"Researchers have looked at this a hundred different ways," said Winkelmayer. "It's occupied a generation of drug safety researchers. Unfortunately, patients requiring lower ESA doses for the management of their anemia are inherently different from patients requiring larger doses -- making it almost impossible to discern whether the inferior outcomes experienced by patients receiving high ESA doses were attributable to the medication itself or to differences in patient characteristics, which were usually poorly described in the available datasets."
Winkelmayer's collaborators were lead author M. Alan Brookhart, PhD, now at the University of North Carolina; three other former Harvard colleagues; and a scientist at Amgen, which provided funding to support the research.
Winkelmayer and his co-authors took advantage of a natural experiment created by the use of varying treatment protocols at dialysis centers throughout the United States. The team analyzed data on patients' treatment with ESAs and intravenous iron at about 4,500 U.S. dialysis units, creating a unit-specific anemia management profile for each calendar year between Jan. 1, 1999, and Aug. 31, 2006. Then, the researchers determined the one-year mortality risk associated with the various management protocols.
"What we found was that the facilities treating anemia most aggressively with an ESA among people who were severely anemic, with a hematocrit of less than 30 percent, had better outcomes," said Winkelmayer.
"But using ESAs most aggressively among those patients whose anemia was relatively mild, having a relatively high hematocrit of 36 percent and higher, was associated with higher mortality," he added.
The hematocrit is the proportion of blood that consists of red blood cells; the lower the hematocrit, the more anemic the patient.
They found that patients treated in facilities that offered the most aggressive treatment for people with hematocrits above 36 had an 11 percent higher risk of mortality compared with those treated in facilities that had the least aggressive treatment.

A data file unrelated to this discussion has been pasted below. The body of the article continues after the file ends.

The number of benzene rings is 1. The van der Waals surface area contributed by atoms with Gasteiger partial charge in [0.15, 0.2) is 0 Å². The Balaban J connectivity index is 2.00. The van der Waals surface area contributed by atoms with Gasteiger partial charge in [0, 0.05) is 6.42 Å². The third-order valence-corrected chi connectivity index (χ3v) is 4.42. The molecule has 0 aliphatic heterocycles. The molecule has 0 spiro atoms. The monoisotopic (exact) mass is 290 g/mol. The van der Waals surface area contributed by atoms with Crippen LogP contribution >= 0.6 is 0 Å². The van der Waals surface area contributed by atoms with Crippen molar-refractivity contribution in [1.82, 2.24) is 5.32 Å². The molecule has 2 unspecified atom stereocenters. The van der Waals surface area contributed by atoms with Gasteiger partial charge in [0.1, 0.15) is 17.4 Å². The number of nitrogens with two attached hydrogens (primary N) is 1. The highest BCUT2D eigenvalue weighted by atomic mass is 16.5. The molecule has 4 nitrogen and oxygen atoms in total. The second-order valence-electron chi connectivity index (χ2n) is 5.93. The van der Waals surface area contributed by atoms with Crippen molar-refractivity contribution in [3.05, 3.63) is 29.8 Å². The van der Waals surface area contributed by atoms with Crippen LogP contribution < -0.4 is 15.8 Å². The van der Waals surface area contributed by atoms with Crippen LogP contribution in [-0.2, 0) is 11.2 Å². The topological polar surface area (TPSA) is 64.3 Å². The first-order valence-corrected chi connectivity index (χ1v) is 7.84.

More- or less-aggressive ESA treatment among patients with intermediate hematocrits had no impact one way or the other, Winkelmayer said.
"Findings for iron treatment followed a similar pattern," Winkelmayer said. "Facilities with greater use of intravenous iron at low hematocrit had better outcomes, whereas more-aggressive iron use among patients with relatively higher hematocrit was associated with increased mortality."
The finding could influence regulatory agencies' decisions about reimbursement or labeling for ESAs. On March 24, the Centers for Medicare and Medicaid Services are convening a Medicare Evidence Development and Coverage Advisory Committee to review the available evidence on the use of ESAs to manage anemia in patients who have chronic kidney disease, and the FDA has already indicated that it will follow suit later this spring.
Aside from their use as anemia treatments, ESAs also have a history of use as a blood doping agent in endurance sports such as cycling and distance running.
Winkelmayer noted that more information is needed on ESAs' effects over a longer time period, as this study was based on new dialysis patients with follow-up limited to one year. Further studies are also needed in patients with chronic kidney disease who do not yet require dialysis as well as in patients receiving peritoneal dialysis, a less common form of dialysis. This paper looked only at patients undergoing hemodialysis, the most prevalent form of dialysis.
"I'm not sure whether we can appreciate a full picture yet," Winkelmayer said. "A very careful and differentiated look at the existing evidence will be required."